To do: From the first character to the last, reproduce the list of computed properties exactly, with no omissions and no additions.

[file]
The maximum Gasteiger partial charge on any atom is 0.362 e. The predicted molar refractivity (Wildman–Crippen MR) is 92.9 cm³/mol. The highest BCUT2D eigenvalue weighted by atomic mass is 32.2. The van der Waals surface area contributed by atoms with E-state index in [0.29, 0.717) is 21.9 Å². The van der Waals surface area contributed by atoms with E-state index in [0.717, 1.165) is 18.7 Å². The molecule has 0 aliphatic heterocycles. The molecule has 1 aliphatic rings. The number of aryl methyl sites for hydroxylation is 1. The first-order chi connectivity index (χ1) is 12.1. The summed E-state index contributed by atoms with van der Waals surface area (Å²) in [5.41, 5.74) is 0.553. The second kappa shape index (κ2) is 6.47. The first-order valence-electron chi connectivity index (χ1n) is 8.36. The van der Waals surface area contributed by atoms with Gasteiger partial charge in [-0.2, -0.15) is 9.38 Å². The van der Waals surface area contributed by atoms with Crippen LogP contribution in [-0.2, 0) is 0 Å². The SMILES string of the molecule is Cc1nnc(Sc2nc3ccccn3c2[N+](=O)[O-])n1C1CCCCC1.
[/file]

The maximum Gasteiger partial charge on any atom is 0.362 e. The predicted molar refractivity (Wildman–Crippen MR) is 92.9 cm³/mol. The highest BCUT2D eigenvalue weighted by atomic mass is 32.2. The van der Waals surface area contributed by atoms with E-state index in [0.29, 0.717) is 21.9 Å². The van der Waals surface area contributed by atoms with E-state index in [0.717, 1.165) is 18.7 Å². The molecule has 0 aliphatic heterocycles. The molecule has 1 aliphatic rings. The number of aryl methyl sites for hydroxylation is 1. The first-order chi connectivity index (χ1) is 12.1. The summed E-state index contributed by atoms with van der Waals surface area (Å²) in [5.41, 5.74) is 0.553. The second kappa shape index (κ2) is 6.47. The first-order valence-electron chi connectivity index (χ1n) is 8.36. The van der Waals surface area contributed by atoms with Gasteiger partial charge in [-0.2, -0.15) is 9.38 Å². The van der Waals surface area contributed by atoms with Crippen LogP contribution in [-0.2, 0) is 0 Å². The SMILES string of the molecule is Cc1nnc(Sc2nc3ccccn3c2[N+](=O)[O-])n1C1CCCCC1.